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If surveys are right, we're likely to die before we can afford to retire

By Dian Vujovich

The more I learn about how people manage, handle and invest their money the more I think we human beings aren’t all wired for making the big deal out of money and the accumulation of it that living a long life in America requires. One of the clearest examples of that is reflected in how financially prepared people are to retire.

I’ve known for some time about the huge don’t-have-enough-money-to-retire financial tsunami that’s coming America’s way. And, it’s not just going to hit the states along our shores but will impact every single state along with most families and our government’s coffers too.

But this blog isn’t about how to change the course of this ugly gonna be happening—although starting a long-term retirement savings and investing account for your child the day after she is born would be a good beginning.

Nope, instead I’m just going to review a couple of points revealed in a few surveys published this week.

Perhaps the most unsettling was the one from Wells Fargo & Co. In it, a spokesperson from that firm said that 80 is the new 65.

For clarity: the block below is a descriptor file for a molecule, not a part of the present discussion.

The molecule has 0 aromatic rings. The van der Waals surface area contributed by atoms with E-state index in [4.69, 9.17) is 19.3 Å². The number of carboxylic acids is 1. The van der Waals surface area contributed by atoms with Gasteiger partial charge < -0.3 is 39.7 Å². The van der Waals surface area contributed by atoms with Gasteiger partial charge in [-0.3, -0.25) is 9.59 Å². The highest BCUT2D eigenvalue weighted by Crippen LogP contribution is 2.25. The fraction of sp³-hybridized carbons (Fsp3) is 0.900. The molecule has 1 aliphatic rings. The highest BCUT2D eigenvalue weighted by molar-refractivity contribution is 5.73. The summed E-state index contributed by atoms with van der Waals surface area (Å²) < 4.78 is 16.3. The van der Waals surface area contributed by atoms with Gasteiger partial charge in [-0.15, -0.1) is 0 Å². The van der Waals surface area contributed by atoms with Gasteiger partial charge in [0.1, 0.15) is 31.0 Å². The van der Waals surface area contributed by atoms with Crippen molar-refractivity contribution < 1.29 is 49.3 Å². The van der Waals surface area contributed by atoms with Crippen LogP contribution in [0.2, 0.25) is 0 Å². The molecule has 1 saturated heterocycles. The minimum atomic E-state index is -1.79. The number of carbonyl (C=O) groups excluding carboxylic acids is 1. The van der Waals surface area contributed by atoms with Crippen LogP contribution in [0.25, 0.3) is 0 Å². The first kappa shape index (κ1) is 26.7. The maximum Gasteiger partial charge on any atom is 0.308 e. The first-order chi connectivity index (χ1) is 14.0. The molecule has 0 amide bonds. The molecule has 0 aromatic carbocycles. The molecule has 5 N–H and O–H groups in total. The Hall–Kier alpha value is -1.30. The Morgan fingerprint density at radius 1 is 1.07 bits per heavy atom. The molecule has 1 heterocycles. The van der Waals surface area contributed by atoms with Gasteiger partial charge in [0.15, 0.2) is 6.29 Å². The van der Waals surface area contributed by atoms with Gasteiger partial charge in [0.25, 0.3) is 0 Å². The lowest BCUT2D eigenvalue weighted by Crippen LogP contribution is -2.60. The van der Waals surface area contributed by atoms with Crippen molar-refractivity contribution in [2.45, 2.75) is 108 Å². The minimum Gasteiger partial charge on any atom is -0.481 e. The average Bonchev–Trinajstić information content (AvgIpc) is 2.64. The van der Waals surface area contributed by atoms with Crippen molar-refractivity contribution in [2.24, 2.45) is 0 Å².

Eighty! Are you kidding me? Life expectancy in the US averages a bit over 79, according to the CIA World Factbook. Of course the ladies have a tendency to outlive the guys. So, if 80 is the likely age that American’s will have saved enough to be able to retire, that’s tough luck for the guys and good news for the ladies. Women at least will be able to reap some saving rewards because they, on average, live to age 83. Men expire around age 79, on average.

And then there’s how we think.

From a Yahoo!Finance survey, 37 percent of those questioned had no retirement savings at all. Even so, most were confident that they would be able to retire and 38 percent planned to live off their Social Security checks in retirement.

But here’s a flash: At the beginning of this year, the average monthly Social Security benefit check was $1,177. So much for living large. Without other sources of income, simply paying for groceries, meds and keeping a roof over one’s head would be challenging on that amount.

Results from a CountryFinancial survey found 25 percent of adults surveyed had no savings at all.

It’s a delicate balancing act—tying to live for and enjoy today while squirreling away as much money as you can for a life later on down the road. And as I wrote above, I’m not so sure we all are wired to handle the financial part of that. But, we’ve got to learn to even in light of our on-going recession, the wage gap and the rising cost of everyday living expenses.

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